Yesterday, I read the most interesting article on how Uber uses academic research from the field of behavioral psychology to persuade their drivers to display desired behaviors. The tone of the article is quite negative and I most definitely agree there are several ethical issues at hand here. However, as a data scientist, I was fascinated by the way in which Uber has translated academic insights and statistical methodology into applications within their own organization that actually seem to pay off. Well, at least in the short term, as this does not seem a viable long-term strategy.

The full article is quite a long read (~20 min), and although I definitely recommend you read it yourself, here are my summary notes, for convenience quoted from the original article:

  • “Employing hundreds of social scientists and data scientists, Uber has experimented with video game techniques, graphics and noncash rewards of little value that can prod drivers into working longer and harder — and sometimes at hours and locations that are less lucrative for them.”
  • “To keep drivers on the road, the company has exploited some people’s tendency to set earnings goals — alerting them that they are ever so close to hitting a precious target when they try to log off.”
  • “Uber exists in a kind of legal and ethical purgatory […] because its drivers are independent contractors, they lack most of the protections associated with employment.”
  • “[…] much of Uber’s communication with drivers over the years has aimed at combating shortages by advising drivers to move to areas where they exist, or where they might arise. Uber encouraged its local managers to experiment with ways of achieving this.[…] Some local managers who were men went so far as to adopt a female persona for texting drivers, having found that the uptake was higher when they did.”
  • “[…] Uber was increasingly concerned that many new drivers were leaving the platform before completing the 25 rides that would earn them a signing bonus. To stem that tide, Uber officials in some cities began experimenting with simple encouragement: You’re almost halfway there, congratulations! While the experiment seemed warm and innocuous, it had in fact been exquisitely calibrated. The company’s data scientists had previously discovered that once drivers reached the 25-ride threshold, their rate of attrition fell sharply.”

  • “For months, when drivers tried to log out, the app would frequently tell them they were only a certain amount away from making a seemingly arbitrary sum for the day, or from matching their earnings from that point one week earlier.The messages were intended to exploit another relatively widespread behavioral tic — people’s preoccupation with goals — to nudge them into driving longer. […] Are you sure you want to go offline?” Below were two prompts: “Go offline” and “Keep driving.” The latter was already highlighted.”

  • “Sometimes the so-called gamification is quite literal. Like players on video game platforms such as Xbox, PlayStation and Pogo, Uber drivers can earn badges for achievements like Above and Beyond (denoted on the app by a cartoon of a rocket blasting off), Excellent Service (marked by a picture of a sparkling diamond) and Entertaining Drive (a pair of Groucho Marx glasses with nose and eyebrows).”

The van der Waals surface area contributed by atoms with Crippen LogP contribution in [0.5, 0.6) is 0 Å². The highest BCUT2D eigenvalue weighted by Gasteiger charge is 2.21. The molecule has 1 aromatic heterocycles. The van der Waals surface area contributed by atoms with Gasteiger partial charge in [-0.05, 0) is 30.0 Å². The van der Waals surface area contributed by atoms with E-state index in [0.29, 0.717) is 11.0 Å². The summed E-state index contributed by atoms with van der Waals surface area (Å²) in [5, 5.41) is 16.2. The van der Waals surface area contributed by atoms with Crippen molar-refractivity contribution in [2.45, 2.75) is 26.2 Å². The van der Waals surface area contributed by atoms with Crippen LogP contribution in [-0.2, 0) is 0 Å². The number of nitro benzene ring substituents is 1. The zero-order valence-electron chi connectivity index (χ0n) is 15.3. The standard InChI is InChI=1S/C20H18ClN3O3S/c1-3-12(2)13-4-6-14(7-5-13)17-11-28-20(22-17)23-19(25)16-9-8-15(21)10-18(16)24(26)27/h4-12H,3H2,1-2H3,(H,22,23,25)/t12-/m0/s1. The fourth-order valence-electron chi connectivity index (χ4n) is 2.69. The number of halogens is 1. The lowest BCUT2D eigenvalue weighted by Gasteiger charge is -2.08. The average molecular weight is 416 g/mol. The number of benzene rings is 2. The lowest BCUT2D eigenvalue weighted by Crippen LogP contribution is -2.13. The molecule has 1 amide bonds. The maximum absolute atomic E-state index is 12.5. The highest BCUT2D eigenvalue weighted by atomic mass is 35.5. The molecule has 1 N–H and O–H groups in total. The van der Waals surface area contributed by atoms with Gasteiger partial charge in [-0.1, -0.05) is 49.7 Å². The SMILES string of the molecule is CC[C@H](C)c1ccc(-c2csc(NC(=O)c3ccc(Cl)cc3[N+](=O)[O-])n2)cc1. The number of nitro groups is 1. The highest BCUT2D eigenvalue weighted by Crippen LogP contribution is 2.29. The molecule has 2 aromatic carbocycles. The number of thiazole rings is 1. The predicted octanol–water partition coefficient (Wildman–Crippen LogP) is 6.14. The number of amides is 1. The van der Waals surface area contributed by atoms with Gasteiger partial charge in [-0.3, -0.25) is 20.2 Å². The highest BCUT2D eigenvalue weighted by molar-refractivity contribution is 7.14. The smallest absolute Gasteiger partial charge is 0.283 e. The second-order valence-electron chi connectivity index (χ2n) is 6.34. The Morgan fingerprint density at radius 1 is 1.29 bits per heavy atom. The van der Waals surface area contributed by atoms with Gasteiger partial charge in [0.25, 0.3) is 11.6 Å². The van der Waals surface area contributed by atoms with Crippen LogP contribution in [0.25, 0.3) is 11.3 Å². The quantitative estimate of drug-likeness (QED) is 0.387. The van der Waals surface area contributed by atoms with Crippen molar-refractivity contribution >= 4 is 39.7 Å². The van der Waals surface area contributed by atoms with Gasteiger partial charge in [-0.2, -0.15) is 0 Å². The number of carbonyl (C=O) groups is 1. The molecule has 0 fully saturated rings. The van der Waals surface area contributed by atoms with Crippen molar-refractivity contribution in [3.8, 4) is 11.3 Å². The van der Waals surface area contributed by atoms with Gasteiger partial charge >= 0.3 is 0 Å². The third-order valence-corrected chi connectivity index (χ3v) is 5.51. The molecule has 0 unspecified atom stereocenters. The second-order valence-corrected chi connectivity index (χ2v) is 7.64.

• “More important, some of the psychological levers that Uber pulls to increase the supply of drivers have quite powerful effects. Consider an algorithm called forward dispatch […] that dispatches a new ride to a driver before the current one ends. Forward dispatch shortens waiting times for passengers, who may no longer have to wait for a driver 10 minutes away when a second driver is dropping off a passenger two minutes away. Perhaps no less important, forward dispatch causes drivers to stay on the road substantially longer during busy periods […]
    [But] there is another way to think of the logic of forward dispatch: It overrides self-control. Perhaps the most prominent example is that such automatic queuing appears to have fostered the rise of binge-watching on Netflix. “When one program is nearing the end of its running time, Netflix will automatically cue up the next episode in that series for you,” wrote the scholars Matthew Pittman and Kim Sheehan in a 2015 study of the phenomenon. “It requires very little effort to binge on Netflix; in fact, it takes more effort to stop than to keep going.””
  • “Kevin Werbach, a business professor who has written extensively on the subject, said that while gamification could be a force for good in the gig economy — for example, by creating bonds among workers who do not share a physical space — there was a danger of abuse.”
  • “There is also the possibility that as the online gig economy matures, companies like Uber may adopt a set of norms that limit their ability to manipulate workers through cleverly designed apps. For example, the company has access to a variety of metrics, like braking and acceleration speed, that indicate whether someone is driving erratically and may need to rest. “The next step may be individualized targeting and nudging in the moment,” Ms. Peters said. “‘Hey, you just got three passengers in a row who said they felt unsafe. Go home.’” Uber has already rolled out efforts in this vein in numerous cities.”
  • “That moment of maturity does not appear to have arrived yet, however. Consider a prompt that Uber rolled out this year, inviting drivers to press a large box if they want the app to navigate them to an area where they have a “higher chance” of finding passengers. The accompanying graphic resembles the one that indicates that an area’s fares are “surging,” except in this case fares are not necessarily higher.”

Click the below for the full article.